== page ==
Donor-specific HLA antibody (DSA)-mediated graft injury is the major cause of kidney loss. Among DSA characteristics, graft homing has been suggested as an indicator of severe tissue damage. We analyzed the role ofde novoDSA (dnDSA) graft homing on kidney transplantation outcome. Graft biopsy specimens and parallel sera from 48 nonsensitized pediatric kidney recipients were analyzed. Serum samples and eluates from graft biopsy specimens were tested for the presence ofdnDSAs with flow bead technology. IntragraftdnDSAs (gDSAs) were never detected in the absence of serumdnDSAs (sDSAs), whereas in the presence of sDSAs, gDSAs were demonstrated in 72% of biopsy specimens. A significantly higher homing capability was expressed by class II sDSAs endowed with high mean fluorescence intensity and C3d- and/or C1q-fixing properties. In patients with available sequential biopsy specimens, we detected gDSAs before the appearance of antibody-mediated rejection. In sDSA-positive patients, gDSA positivity did not allow stratification for antibody-mediated graft lesions and graft loss. However, a consistent detection of skewed unique DSA specificities was observed over time within the graft, likely responsible for the damage. Our results indicate that gDSAs could represent an instrumental tool to identify, among sDSAs, clinically relevant antibody specificities requiring monitoring and possibly guiding patient management.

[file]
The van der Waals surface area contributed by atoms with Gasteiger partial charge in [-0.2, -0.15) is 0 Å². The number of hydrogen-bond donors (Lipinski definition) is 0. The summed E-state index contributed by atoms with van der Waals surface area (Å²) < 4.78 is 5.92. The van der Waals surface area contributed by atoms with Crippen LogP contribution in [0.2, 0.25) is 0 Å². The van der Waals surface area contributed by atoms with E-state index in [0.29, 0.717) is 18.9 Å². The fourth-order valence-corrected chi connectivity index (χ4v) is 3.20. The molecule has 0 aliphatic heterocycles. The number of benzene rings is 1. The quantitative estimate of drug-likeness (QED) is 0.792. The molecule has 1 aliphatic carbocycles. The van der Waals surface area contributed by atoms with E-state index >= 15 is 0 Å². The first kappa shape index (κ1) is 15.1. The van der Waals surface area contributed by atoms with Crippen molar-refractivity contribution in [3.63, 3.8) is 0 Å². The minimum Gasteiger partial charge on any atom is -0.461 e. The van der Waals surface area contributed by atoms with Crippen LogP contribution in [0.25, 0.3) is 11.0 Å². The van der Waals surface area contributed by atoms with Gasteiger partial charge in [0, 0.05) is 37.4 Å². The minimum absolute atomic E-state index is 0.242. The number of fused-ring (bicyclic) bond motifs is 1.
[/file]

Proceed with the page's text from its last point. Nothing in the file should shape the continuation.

This systematic evaluation ofde novodonor-specific HLA antibodies in kidney biopsies and parallel sera collected longitudinally from a pediatric kidney transplant cohort demonstrates that intragraft donor-specific antibodies appear before development of antibody-mediated histological lesions, and, over time, maintain a consistently skewed antibody pattern when compared to the circulating specificity profile.